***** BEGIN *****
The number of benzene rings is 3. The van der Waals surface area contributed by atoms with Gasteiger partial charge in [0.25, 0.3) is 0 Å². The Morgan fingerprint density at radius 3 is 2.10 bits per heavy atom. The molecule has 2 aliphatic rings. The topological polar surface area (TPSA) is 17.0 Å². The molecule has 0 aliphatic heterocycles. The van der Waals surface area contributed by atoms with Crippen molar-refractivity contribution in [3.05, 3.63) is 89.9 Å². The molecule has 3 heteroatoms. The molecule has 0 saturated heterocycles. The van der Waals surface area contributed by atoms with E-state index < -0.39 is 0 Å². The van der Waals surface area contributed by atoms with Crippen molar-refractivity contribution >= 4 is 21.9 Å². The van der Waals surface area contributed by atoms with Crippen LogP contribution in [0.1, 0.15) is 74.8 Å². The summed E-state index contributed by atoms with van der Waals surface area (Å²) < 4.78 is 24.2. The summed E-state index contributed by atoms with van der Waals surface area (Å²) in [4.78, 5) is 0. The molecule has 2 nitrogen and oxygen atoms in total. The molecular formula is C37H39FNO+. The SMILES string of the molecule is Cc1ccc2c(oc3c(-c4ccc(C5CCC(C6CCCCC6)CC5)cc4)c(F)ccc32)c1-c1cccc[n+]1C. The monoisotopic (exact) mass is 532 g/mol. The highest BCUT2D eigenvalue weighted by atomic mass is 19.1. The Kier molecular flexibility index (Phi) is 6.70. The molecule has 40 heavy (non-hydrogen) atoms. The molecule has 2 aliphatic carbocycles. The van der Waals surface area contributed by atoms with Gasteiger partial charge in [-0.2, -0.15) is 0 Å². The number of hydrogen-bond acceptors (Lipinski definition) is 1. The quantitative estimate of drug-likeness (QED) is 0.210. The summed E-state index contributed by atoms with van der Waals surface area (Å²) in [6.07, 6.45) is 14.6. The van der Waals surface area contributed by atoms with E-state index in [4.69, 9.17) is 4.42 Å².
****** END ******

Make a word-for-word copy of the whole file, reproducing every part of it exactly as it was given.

The number of benzene rings is 3. The van der Waals surface area contributed by atoms with Gasteiger partial charge in [0.25, 0.3) is 0 Å². The Morgan fingerprint density at radius 3 is 2.10 bits per heavy atom. The molecule has 2 aliphatic rings. The topological polar surface area (TPSA) is 17.0 Å². The molecule has 0 aliphatic heterocycles. The van der Waals surface area contributed by atoms with Crippen molar-refractivity contribution in [3.05, 3.63) is 89.9 Å². The molecule has 3 heteroatoms. The molecule has 0 saturated heterocycles. The van der Waals surface area contributed by atoms with E-state index < -0.39 is 0 Å². The van der Waals surface area contributed by atoms with Crippen molar-refractivity contribution >= 4 is 21.9 Å². The van der Waals surface area contributed by atoms with Crippen LogP contribution in [0.1, 0.15) is 74.8 Å². The summed E-state index contributed by atoms with van der Waals surface area (Å²) < 4.78 is 24.2. The summed E-state index contributed by atoms with van der Waals surface area (Å²) in [4.78, 5) is 0. The molecule has 2 nitrogen and oxygen atoms in total. The molecular formula is C37H39FNO+. The SMILES string of the molecule is Cc1ccc2c(oc3c(-c4ccc(C5CCC(C6CCCCC6)CC5)cc4)c(F)ccc32)c1-c1cccc[n+]1C. The monoisotopic (exact) mass is 532 g/mol. The highest BCUT2D eigenvalue weighted by atomic mass is 19.1. The Kier molecular flexibility index (Phi) is 6.70. The molecule has 40 heavy (non-hydrogen) atoms. The molecule has 2 aliphatic carbocycles. The van der Waals surface area contributed by atoms with Gasteiger partial charge in [-0.2, -0.15) is 0 Å². The number of hydrogen-bond acceptors (Lipinski definition) is 1. The quantitative estimate of drug-likeness (QED) is 0.210. The summed E-state index contributed by atoms with van der Waals surface area (Å²) in [6.07, 6.45) is 14.6. The van der Waals surface area contributed by atoms with E-state index in [4.69, 9.17) is 4.42 Å².